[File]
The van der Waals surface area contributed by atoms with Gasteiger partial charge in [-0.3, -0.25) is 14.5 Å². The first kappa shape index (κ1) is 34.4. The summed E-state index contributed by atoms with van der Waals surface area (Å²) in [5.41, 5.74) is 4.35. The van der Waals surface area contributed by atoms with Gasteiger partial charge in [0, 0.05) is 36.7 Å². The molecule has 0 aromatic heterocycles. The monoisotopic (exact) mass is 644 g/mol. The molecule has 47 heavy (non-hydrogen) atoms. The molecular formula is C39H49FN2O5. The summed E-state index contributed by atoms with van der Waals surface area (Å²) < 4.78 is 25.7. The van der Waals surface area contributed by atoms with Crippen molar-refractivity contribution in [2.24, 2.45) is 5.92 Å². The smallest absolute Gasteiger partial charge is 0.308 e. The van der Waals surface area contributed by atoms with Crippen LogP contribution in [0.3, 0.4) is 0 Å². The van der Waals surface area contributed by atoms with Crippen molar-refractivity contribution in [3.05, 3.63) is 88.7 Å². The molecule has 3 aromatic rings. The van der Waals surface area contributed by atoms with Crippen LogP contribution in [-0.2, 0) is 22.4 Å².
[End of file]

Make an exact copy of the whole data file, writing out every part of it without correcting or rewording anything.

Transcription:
The van der Waals surface area contributed by atoms with Gasteiger partial charge in [-0.3, -0.25) is 14.5 Å². The first kappa shape index (κ1) is 34.4. The summed E-state index contributed by atoms with van der Waals surface area (Å²) in [5.41, 5.74) is 4.35. The van der Waals surface area contributed by atoms with Gasteiger partial charge in [0, 0.05) is 36.7 Å². The molecule has 0 aromatic heterocycles. The monoisotopic (exact) mass is 644 g/mol. The molecule has 47 heavy (non-hydrogen) atoms. The molecular formula is C39H49FN2O5. The summed E-state index contributed by atoms with van der Waals surface area (Å²) < 4.78 is 25.7. The van der Waals surface area contributed by atoms with Crippen molar-refractivity contribution in [2.24, 2.45) is 5.92 Å². The smallest absolute Gasteiger partial charge is 0.308 e. The van der Waals surface area contributed by atoms with Crippen LogP contribution in [0.3, 0.4) is 0 Å². The van der Waals surface area contributed by atoms with Crippen molar-refractivity contribution in [3.05, 3.63) is 88.7 Å². The molecule has 3 aromatic rings. The van der Waals surface area contributed by atoms with Crippen LogP contribution in [-0.2, 0) is 22.4 Å².